The amateurs of niche magazines are certainly familiar with the famous Holiday Magazine. In the years 1946-1977 the magazine covered the distant voyages of writers like Truman Capote. It also employed renowned photographers to present their personal perspective on the favourite holiday spots of America’s rich. After a long absence, the magazine was revived in 2014 by Atelier Franck Durand. The Parisian artistic studio gave a new meaning to the cult magazine. Focusing these days to a large extent on fashion, the magazine grew into a small capsule collection of clothes fit for travelling and… to a cafe in the quiet 16th arrondissement of Paris.

Yves Saint Laurent once said that “Fashions fade, style is eternal”. This is definitely true for Holiday Cafe, which doesn’t even try to compete with the most fashionable Parisian places. The interior is quite ordinary, but despite that, or maybe actually because of that, it has its own remarkable style. Slategray tablecloths, an intimate garden with a view on the old buildings, wooden finishings – they were all conceived by Franklin Azzi, an architect who has been working with Durand for many years.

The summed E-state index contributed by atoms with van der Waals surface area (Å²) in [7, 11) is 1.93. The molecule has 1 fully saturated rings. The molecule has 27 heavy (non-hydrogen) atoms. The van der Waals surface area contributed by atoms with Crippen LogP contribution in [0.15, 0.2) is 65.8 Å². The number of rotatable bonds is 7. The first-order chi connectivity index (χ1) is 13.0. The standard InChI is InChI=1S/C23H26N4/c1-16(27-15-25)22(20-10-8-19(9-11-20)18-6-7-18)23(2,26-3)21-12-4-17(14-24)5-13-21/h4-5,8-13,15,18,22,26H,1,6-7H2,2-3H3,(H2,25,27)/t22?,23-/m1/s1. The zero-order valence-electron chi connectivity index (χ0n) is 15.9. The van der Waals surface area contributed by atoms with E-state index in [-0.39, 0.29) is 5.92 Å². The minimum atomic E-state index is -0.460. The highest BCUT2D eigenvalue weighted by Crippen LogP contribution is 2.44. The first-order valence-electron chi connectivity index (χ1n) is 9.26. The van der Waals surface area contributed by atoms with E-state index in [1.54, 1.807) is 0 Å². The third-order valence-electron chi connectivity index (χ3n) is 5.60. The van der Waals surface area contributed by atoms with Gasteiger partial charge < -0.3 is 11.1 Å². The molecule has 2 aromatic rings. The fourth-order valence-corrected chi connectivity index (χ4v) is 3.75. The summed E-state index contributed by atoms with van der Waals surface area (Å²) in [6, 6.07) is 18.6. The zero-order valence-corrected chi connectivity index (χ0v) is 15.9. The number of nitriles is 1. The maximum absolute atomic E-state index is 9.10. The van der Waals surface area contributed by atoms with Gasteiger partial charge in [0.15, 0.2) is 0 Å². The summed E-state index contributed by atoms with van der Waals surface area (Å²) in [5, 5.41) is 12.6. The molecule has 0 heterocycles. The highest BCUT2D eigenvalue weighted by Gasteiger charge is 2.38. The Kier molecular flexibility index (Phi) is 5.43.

As for the menu, Holiday Cafe focuses on simple French cuisine, adding some sharp Japanese flavours. Daniel de la Falaise, the chef and author of the menu suggests trying his personal version of croque-demoiselle, an updated version of the classic croque-madame. The menu offers quail eggs with fine herbs salad, apple mousse with blueberries and strawberry torte with whiskey from Yamazaki distillery. But there is also a portion of white asparagus served with home-made mayonnaise, the well-known foie gras and a selection of fromages from the French craftsmen. Holiday Cafe accurately describes itself as “an eclectic assemblage of necessary luxuries: simple dishes of the highest quality”. (Note: I wrote this post for Usta Magazyn in Polish. Initial version is here.)

Avenue de Versailles 192 / Paris

holidaycafe_192avenuedeversailles_4

FullSizeRender-kopia 12

holidaycafe_plat_4

FullSizeRender-kopia 13

holidaycafe_exterieur

FullSizeRender-kopia 15

Zorza Bistro

IMG_0486